Gun Review: TriStar Viper G2 Bronze (VIDEO)

A semi-automatic shotgun with a proven design, a classy bronze finish, and a fairly reasonable price—that’s Tristar’s new Bronze addition to the Viper G2 product line.  But is the color all that’s new, or is there more than meets the eye?

The Bronze shotguns are available in either 12-gauge with a 28-inch barrel or 20-gauge with a 26-inch barrel.  Both barrels have the standard vent rib with a matted sight plane. Stocks on the Bronze twins are deluxe Turkish walnut with a high-gloss finish and cut checkering.  They include three Beretta/Benelli mobile style choke tubes (IC, M, F) along with a wrench in a hard choke box and shims for adjusting length of pull.

TriStar

The TriStar Viper G2 Bronze leaning against a tree. (Photo: Kristin Alberts)

Both guns are chambered for 3-inch shells and have a five-round tube capacity with the “Quick Shot” plug removal system, allowing easy removal of the plug simply by unscrewing the magazine cap.

The Bronze, like other Vipers, has the Manual E-Z Load Magazine Cut-off feature. As with other Viper models, the gas system consists of cleanly machined metal parts, rather than the polymers found on many other guns today.

Both shotguns have an MSRP of $759, though real world prices are closer to $599 online.   All TriStar shotguns are covered by their five-year warranty, and customer service has been top-notch.

The Bronze Edition

What sets this new version apart is the aesthetically-pleasing Bronze cerakote finish, which is reminiscent to the finish many upland hunters adore on the Beretta Xplor.  The receiver is handsomely coated in a matte bronze, while the TriStar logo clashes a bit in an off-yellow.  The magazine cap on our test gun is bronze as well, and though factory photos show that screw-on cap in black, we much prefer the bronze as it ties together the design.

Cerakote finishes have a long and established reputation for durability and good looks in the gun industry, and this finish seems to offer nothing less.  Through several disassemblies of the gun and test-cleaning with multiple solvents, the bronze cerakoting held up just fine.  The Bronze wears a red fiber optic front sight, which is nicer for hunters than for clay shooters, though that’s really a personal preference.  The Turkish walnut furniture is of a higher quality than I’ve seen on all other TriStar’s, both semi-automatic and over-under.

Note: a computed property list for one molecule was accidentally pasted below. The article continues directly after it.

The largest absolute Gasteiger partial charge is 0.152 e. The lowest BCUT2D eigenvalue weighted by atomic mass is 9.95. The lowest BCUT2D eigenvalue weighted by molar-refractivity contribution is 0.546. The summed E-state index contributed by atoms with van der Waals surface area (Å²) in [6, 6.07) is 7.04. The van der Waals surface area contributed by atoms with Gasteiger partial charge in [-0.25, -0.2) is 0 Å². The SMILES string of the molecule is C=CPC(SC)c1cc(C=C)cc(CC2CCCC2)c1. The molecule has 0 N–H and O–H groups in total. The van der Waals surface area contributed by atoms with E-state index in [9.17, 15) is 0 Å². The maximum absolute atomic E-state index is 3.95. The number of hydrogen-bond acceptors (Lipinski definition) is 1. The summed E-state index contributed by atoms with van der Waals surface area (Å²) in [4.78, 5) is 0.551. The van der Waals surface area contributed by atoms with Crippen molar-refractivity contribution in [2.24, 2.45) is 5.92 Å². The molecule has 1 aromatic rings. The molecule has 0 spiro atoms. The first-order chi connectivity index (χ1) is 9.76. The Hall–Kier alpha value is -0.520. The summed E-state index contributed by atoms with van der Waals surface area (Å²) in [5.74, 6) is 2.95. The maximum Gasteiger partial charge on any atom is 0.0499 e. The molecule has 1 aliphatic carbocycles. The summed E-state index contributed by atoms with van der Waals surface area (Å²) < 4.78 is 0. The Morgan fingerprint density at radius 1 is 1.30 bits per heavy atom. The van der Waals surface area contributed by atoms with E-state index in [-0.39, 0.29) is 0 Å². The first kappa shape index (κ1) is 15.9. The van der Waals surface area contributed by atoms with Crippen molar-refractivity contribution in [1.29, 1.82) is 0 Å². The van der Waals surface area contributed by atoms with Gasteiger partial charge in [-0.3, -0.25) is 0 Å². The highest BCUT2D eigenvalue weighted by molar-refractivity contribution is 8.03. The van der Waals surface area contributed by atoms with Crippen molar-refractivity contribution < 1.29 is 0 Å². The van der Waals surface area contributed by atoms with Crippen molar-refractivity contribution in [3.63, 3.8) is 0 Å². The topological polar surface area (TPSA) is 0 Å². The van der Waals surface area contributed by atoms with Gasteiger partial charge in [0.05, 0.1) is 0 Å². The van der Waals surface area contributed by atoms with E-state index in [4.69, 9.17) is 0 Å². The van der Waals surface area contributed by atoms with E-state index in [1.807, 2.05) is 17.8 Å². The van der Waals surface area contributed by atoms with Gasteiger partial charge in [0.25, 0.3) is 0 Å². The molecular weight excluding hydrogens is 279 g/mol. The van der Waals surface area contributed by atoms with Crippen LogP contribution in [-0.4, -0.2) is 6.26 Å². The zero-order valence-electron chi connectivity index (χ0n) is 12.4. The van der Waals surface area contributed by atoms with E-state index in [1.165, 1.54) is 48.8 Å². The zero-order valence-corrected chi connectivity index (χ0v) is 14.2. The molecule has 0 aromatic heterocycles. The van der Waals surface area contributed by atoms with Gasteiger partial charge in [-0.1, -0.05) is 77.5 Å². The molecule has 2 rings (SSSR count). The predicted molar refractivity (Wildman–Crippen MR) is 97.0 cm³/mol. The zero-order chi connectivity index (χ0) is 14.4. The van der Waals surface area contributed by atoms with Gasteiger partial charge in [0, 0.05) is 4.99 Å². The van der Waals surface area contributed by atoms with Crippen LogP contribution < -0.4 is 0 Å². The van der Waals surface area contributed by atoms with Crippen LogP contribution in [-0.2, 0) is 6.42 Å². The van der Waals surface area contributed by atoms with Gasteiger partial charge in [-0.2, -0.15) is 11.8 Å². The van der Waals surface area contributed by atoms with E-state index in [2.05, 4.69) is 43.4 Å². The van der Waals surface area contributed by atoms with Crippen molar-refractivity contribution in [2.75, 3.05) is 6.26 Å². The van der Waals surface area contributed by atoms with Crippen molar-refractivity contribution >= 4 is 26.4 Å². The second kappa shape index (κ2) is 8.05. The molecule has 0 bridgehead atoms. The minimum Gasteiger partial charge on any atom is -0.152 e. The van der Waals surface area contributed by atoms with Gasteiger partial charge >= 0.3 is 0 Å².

Performance

Though TriStar puts their guns through a 5,000 round torture test prior to a model’s release, we wanted to give the gun our own real-world trial.  Our 20-gauge with a 26-inch vent rib barrel weighed in just over six pounds and balanced surprisingly well.  As with other TriStar semi-autos I’ve shot out-of-box, instructions suggest shooting 20 magnum rounds as a break in period for the firearm.  I’ve always done as suggested but this time we decided to see what happened after shooting only a few magnum rounds.

 TriStar Viper G2 Bronze

The TriStar Viper G2 Bronze takes 3-inch shells. (Photo: Kristin Alberts)

Only one of the first three lighter rounds failed to eject.  After that, we ran well over 250 rounds through without a single problem, and the gun seemed to run better and better as the day went on.

We shot high brass and low, heavy loads and light, rapid fire and slow, in the sun and in the pouring rain, and the TriStar Viper G2 Bronze never missed a beat.  We even took photos of the internals after all the shooting, and the gas system was surprisingly clean in comparison to similar semi-autos.

The cushy butt. (Photo: Kristin Alberts)

The TriStar Viper G2 Bronze’s cushy butt does the job. (Photo: Kristin Alberts)

The 3-inch chamber cycles light target loads and handloads just fine, unlike some Magnum 3-inch guns which won’t tolerate lighter loads.  That makes the TriStar Viper a capable gun with heavy loads in the field and light loads on the clays course.  Though somewhat light, the Bronze 20 gauge feels solid and well-built in the hand.

TriStar Viper G2 Bronze gas system

The TriStar’s gas system remained surprisingly clean after heavy testing. (Photo: Kristin Alberts)

The gun comes up well when shooting afield, and would make a nice upland bird gun.   It shoots true to aim, and the three included chokes pattern as expected.  The rubber butt pad is nothing special, but does the job without snagging unnecessarily on clothing.

Aesthetically, the wood is of a much higher quality and finer grain pattern than expected on a gun of its price point.  The high-gloss finish has enough shine to highlight the fine grain, but not enough to detract from a stealthy hunt.   A chrome-lined barrel and chamber are nice insurance for hardcore hunters, and are now expected features on most guns.

Final thoughts

TriStar builds shotguns that hunters don’t have to be afraid to take afield and just plain “use.”  I credit the company with designing a shotgun to fit every budget and taste.  Whether it’s synthetic or walnut, adjustable combs and LOP’s, red or bronze cerakote receivers, youth or lefties, O/U’s or semi-autos, the self-proclaimed “Value Experts” have it covered.

The Bronze is yet another addition.  Classy on the outside, utilitarian on the inside and ideal for target shooters and bird hunters alike.  Whether you’re a new shooter looking for a do-all semi-auto or an established hunter in need of a gun to pound the fields, the Viper G2 Bronze is sure to impress with both its classic looks and rugged build.